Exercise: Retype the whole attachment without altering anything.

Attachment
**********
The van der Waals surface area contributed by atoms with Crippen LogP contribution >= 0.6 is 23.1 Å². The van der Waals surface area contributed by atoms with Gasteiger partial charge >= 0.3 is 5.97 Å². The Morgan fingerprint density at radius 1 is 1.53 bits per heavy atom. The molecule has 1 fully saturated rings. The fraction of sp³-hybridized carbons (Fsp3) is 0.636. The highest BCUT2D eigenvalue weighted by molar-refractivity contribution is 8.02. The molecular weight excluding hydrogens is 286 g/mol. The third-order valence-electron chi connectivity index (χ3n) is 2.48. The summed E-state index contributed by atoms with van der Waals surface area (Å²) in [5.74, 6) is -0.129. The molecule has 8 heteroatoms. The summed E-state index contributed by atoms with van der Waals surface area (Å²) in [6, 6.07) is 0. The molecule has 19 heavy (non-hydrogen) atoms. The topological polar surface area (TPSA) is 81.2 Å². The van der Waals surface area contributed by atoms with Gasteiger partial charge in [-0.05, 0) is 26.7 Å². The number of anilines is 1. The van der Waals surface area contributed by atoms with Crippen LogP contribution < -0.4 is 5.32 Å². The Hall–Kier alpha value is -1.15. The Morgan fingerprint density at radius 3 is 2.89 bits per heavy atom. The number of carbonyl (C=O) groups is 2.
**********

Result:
The van der Waals surface area contributed by atoms with Crippen LogP contribution >= 0.6 is 23.1 Å². The van der Waals surface area contributed by atoms with Gasteiger partial charge >= 0.3 is 5.97 Å². The Morgan fingerprint density at radius 1 is 1.53 bits per heavy atom. The molecule has 1 fully saturated rings. The fraction of sp³-hybridized carbons (Fsp3) is 0.636. The highest BCUT2D eigenvalue weighted by molar-refractivity contribution is 8.02. The molecular weight excluding hydrogens is 286 g/mol. The third-order valence-electron chi connectivity index (χ3n) is 2.48. The summed E-state index contributed by atoms with van der Waals surface area (Å²) in [5.74, 6) is -0.129. The molecule has 8 heteroatoms. The summed E-state index contributed by atoms with van der Waals surface area (Å²) in [6, 6.07) is 0. The molecule has 19 heavy (non-hydrogen) atoms. The topological polar surface area (TPSA) is 81.2 Å². The van der Waals surface area contributed by atoms with Gasteiger partial charge in [-0.05, 0) is 26.7 Å². The number of anilines is 1. The van der Waals surface area contributed by atoms with Crippen LogP contribution < -0.4 is 5.32 Å². The Hall–Kier alpha value is -1.15. The Morgan fingerprint density at radius 3 is 2.89 bits per heavy atom. The number of carbonyl (C=O) groups is 2.